zeph 3Klemet Preus always had a glint in his eye and a quip on his lips.  He was my friend and I told him that I enjoyed his company because “hilarity would ensue” when we got together.  He lived in the joy of his daily baptismal remembrance and the rhythm of confession and absolution.  He found joy in heralding Christ crucified for sinners and the declaration that sins are forgiven and we are free.  He enjoyed the great gifts that God could give in creation and in the things of this life.  Even Hollywood movies could be for him a means of getting to Divine truth.  That does not mean that he watered down the Gospel, but that he was aware of “all creation groaning in subjection, waiting for the sons of God to be revealed”. (Romans 8)

  Klem seldom met a theological proposition that he would not debate and did not enjoy and the result was often risible and always revelatory. Was I a consecrationist or a receptionist? Taking either position meant a debate. In the amphictyony, were the judges types of Christ or just chosen instruments of salvation for portions of the people of Israel and does it make a difference? I still wonder about that one. Is there such a thing as personal “holiness”? That discussion was revelatory because it showed both of our hearts. When asked to lecture on personal holiness Klem said “I felt imminently qualified since no one has ever accused me of actually possessing a particularly high degree of holiness – personal or impersonal. And it strikes me that holiness is something that is better had than analyzed.” You can find this lecture at www.gloryofchrist.org. I like to think his lecture had a beginning in our conversation as we shot pool in East Grand Forks, Minnesota (he was a shark, adept at pool, bowling, softball and a lot of other stuff). We came to a conclusion that is spelled out in Klem’s lecture – “holiness is complete in Christ. It is imputed to us by the gospel and received passively by faith. Because of Christ’s holiness God regards us as holy. It is the Spirit’s “has made Holy” in Christ. This holiness is never personal in the sense that it can somehow differ from person to person. At the same time holiness is the work of the Spirit in the Christian as seen by the Christian himself and by others. This holiness is partial. The Holy Spirit “still makes holy.” It is always in process of growing and exercising itself in the word. It daily crucifies the flesh, loves its neighbor and lives in meekness before God. It receives forgiveness daily because it needs forgiveness daily. Yet there is only one holiness of the Christian. For all this we never boast, compare ourselves to others or even to ourselves. Rather we thank our Lord Jesus who gives us our holiness and we praise the Spirit of Christ. After all, “God’s Spirit alone is called a Holy Spirit, that is, the one who has made us holy and still makes us holy.”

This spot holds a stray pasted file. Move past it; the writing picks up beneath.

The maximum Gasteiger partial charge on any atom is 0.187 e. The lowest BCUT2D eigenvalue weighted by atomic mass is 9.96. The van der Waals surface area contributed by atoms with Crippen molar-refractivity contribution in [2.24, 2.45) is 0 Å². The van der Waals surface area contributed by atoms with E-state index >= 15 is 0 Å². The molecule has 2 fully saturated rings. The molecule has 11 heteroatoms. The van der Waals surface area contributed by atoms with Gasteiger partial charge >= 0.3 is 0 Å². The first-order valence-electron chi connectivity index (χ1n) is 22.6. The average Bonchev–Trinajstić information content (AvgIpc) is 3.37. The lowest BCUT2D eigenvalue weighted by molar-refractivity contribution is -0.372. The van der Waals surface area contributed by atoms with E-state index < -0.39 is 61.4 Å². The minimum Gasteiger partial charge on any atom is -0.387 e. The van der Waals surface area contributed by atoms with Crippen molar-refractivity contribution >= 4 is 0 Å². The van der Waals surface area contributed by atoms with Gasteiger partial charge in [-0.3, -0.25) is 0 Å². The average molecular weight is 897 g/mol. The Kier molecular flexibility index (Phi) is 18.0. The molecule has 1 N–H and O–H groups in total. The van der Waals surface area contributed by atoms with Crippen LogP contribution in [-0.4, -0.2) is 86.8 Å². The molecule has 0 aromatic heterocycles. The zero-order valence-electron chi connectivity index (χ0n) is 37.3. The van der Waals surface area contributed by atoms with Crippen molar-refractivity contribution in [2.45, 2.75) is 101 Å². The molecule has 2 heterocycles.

That is not only risible it is hilarious. The Divine hilarity that rejoices in me a poor miserable sinner because of Jesus. It is the hilarity of Zephaniah 3 where, after all the doom and gloom revolving around personal holiness God gives this hilarious pronouncement –  

The Lord your God in your midst,
The Mighty One, will save;
He will rejoice over you with gladness,
He will quiet you with His love,
He will rejoice over you with singing.”

God was speaking Jesus.  God was heralding Jesus, the Christ, our Savior and holiness.  God in this passage is “Gospeling “us.  We can rejoice in the One that rejoices over us because of the One in Whom He rejoiced totally and from eternity, His only begotten gift, our Savior.

Klem wrote much including two books, The Fire and the Staff” and “What They Need to Hear” both published by Concordia Publishing in St. Louis and both containing touches of the hilarity and realism of a life lived in spacious places of freedom in the Gospel that tells us of the doing and dying of Jesus “for us”.

I believe that hilarity and joy never died in Klemet.  It may have been shaded for awhile but like the sun behind some clouds it would come out.  One of the last things that Klemet said to family and friends was “Thank God for life”.

Klemet died on Wednesday July 19th in Minnesota.  He lived free in Jesus, preached that freedom to others and died in that freedom to be transported to a “spacious place” (Psalm 18:19), where the God who rejoiced over him will be the object and source of his life and joy forever.

There will be visitation this Friday July 11th from 4:00 pm to 7:00 pm at Glory of Christ Lutheran Church – 4040 Hwy 101 N Plymouth, MN 55446 The funeral is this Saturday, July 12th at 11:00 am with another visitation 1 hour before (10:00) also at Glory of Christ Lutheran Church. Burial will take place immediately following the funeral at St. John’s Lutheran Church – 9141 Cty Rd 101 N Corcoran, MN 55340 A lunch will be provided immediately following the burial, also at St. John’s Lutheran Church. Flowers may be sent directly to Glory of Christ Lutheran Church.